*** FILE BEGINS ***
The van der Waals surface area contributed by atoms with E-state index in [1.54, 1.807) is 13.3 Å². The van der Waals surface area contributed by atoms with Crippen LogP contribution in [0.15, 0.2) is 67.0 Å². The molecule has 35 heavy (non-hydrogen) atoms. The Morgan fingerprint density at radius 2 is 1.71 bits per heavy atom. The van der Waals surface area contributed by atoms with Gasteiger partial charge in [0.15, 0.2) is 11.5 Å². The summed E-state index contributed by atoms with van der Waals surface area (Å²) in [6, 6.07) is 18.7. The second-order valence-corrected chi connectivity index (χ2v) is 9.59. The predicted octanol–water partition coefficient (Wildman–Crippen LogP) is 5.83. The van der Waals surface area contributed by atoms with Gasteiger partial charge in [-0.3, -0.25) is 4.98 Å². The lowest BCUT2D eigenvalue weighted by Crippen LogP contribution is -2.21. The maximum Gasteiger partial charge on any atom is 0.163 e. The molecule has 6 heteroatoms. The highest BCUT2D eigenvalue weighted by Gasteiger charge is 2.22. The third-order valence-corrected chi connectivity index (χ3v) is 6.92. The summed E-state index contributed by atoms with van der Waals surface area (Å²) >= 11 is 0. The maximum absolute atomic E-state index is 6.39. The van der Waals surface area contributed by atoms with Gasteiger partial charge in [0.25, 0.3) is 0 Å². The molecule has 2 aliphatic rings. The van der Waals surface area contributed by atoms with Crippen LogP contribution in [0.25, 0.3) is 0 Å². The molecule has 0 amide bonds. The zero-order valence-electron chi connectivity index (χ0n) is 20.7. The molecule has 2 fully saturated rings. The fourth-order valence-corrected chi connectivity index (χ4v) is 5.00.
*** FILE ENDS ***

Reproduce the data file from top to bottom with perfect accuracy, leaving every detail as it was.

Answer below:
The van der Waals surface area contributed by atoms with E-state index in [1.54, 1.807) is 13.3 Å². The van der Waals surface area contributed by atoms with Crippen LogP contribution in [0.15, 0.2) is 67.0 Å². The molecule has 35 heavy (non-hydrogen) atoms. The Morgan fingerprint density at radius 2 is 1.71 bits per heavy atom. The van der Waals surface area contributed by atoms with Gasteiger partial charge in [0.15, 0.2) is 11.5 Å². The summed E-state index contributed by atoms with van der Waals surface area (Å²) in [6, 6.07) is 18.7. The second-order valence-corrected chi connectivity index (χ2v) is 9.59. The predicted octanol–water partition coefficient (Wildman–Crippen LogP) is 5.83. The van der Waals surface area contributed by atoms with Gasteiger partial charge in [-0.3, -0.25) is 4.98 Å². The lowest BCUT2D eigenvalue weighted by Crippen LogP contribution is -2.21. The maximum Gasteiger partial charge on any atom is 0.163 e. The molecule has 6 heteroatoms. The highest BCUT2D eigenvalue weighted by Gasteiger charge is 2.22. The third-order valence-corrected chi connectivity index (χ3v) is 6.92. The summed E-state index contributed by atoms with van der Waals surface area (Å²) >= 11 is 0. The maximum absolute atomic E-state index is 6.39. The van der Waals surface area contributed by atoms with Gasteiger partial charge in [0.25, 0.3) is 0 Å². The molecule has 2 aliphatic rings. The van der Waals surface area contributed by atoms with Crippen LogP contribution in [0.25, 0.3) is 0 Å². The molecule has 0 amide bonds. The zero-order valence-electron chi connectivity index (χ0n) is 20.7. The molecule has 2 fully saturated rings. The fourth-order valence-corrected chi connectivity index (χ4v) is 5.00.